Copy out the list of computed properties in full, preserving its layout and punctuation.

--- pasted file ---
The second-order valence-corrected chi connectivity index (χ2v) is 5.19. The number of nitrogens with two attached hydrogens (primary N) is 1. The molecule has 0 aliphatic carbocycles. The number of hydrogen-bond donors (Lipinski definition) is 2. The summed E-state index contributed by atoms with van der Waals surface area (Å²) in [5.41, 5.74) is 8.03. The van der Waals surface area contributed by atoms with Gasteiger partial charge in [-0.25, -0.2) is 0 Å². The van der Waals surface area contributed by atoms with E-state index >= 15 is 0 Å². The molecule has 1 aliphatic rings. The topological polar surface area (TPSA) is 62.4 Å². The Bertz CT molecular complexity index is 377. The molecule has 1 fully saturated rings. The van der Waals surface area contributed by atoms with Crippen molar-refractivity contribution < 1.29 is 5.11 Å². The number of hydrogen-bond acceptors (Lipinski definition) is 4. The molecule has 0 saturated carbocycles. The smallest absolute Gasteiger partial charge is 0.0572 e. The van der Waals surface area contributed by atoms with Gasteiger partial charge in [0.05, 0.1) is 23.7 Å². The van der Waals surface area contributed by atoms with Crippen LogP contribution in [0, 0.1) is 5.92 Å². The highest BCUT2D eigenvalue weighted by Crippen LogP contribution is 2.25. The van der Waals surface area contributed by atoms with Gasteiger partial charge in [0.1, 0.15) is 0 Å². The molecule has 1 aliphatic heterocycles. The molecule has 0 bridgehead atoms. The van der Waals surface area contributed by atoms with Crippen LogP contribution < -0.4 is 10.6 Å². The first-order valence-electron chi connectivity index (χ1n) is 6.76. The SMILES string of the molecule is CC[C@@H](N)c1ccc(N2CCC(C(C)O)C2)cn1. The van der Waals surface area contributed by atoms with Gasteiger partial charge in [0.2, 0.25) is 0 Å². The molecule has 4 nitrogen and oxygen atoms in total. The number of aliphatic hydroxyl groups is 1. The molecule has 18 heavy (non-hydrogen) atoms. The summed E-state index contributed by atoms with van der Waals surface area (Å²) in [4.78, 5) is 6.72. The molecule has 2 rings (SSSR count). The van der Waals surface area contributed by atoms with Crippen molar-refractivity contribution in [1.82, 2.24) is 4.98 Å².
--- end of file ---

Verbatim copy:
The second-order valence-corrected chi connectivity index (χ2v) is 5.19. The number of nitrogens with two attached hydrogens (primary N) is 1. The molecule has 0 aliphatic carbocycles. The number of hydrogen-bond donors (Lipinski definition) is 2. The summed E-state index contributed by atoms with van der Waals surface area (Å²) in [5.41, 5.74) is 8.03. The van der Waals surface area contributed by atoms with Gasteiger partial charge in [-0.25, -0.2) is 0 Å². The van der Waals surface area contributed by atoms with E-state index >= 15 is 0 Å². The molecule has 1 aliphatic rings. The topological polar surface area (TPSA) is 62.4 Å². The Bertz CT molecular complexity index is 377. The molecule has 1 fully saturated rings. The van der Waals surface area contributed by atoms with Crippen molar-refractivity contribution < 1.29 is 5.11 Å². The number of hydrogen-bond acceptors (Lipinski definition) is 4. The molecule has 0 saturated carbocycles. The smallest absolute Gasteiger partial charge is 0.0572 e. The van der Waals surface area contributed by atoms with Gasteiger partial charge in [0.05, 0.1) is 23.7 Å². The van der Waals surface area contributed by atoms with Crippen LogP contribution in [0, 0.1) is 5.92 Å². The highest BCUT2D eigenvalue weighted by Crippen LogP contribution is 2.25. The van der Waals surface area contributed by atoms with Gasteiger partial charge in [0.1, 0.15) is 0 Å². The molecule has 1 aliphatic heterocycles. The molecule has 0 bridgehead atoms. The van der Waals surface area contributed by atoms with Crippen LogP contribution < -0.4 is 10.6 Å². The first-order valence-electron chi connectivity index (χ1n) is 6.76. The SMILES string of the molecule is CC[C@@H](N)c1ccc(N2CCC(C(C)O)C2)cn1. The van der Waals surface area contributed by atoms with Gasteiger partial charge in [0.2, 0.25) is 0 Å². The molecule has 4 nitrogen and oxygen atoms in total. The number of aliphatic hydroxyl groups is 1. The molecule has 18 heavy (non-hydrogen) atoms. The summed E-state index contributed by atoms with van der Waals surface area (Å²) in [4.78, 5) is 6.72. The molecule has 2 rings (SSSR count). The van der Waals surface area contributed by atoms with Crippen molar-refractivity contribution in [1.82, 2.24) is 4.98 Å².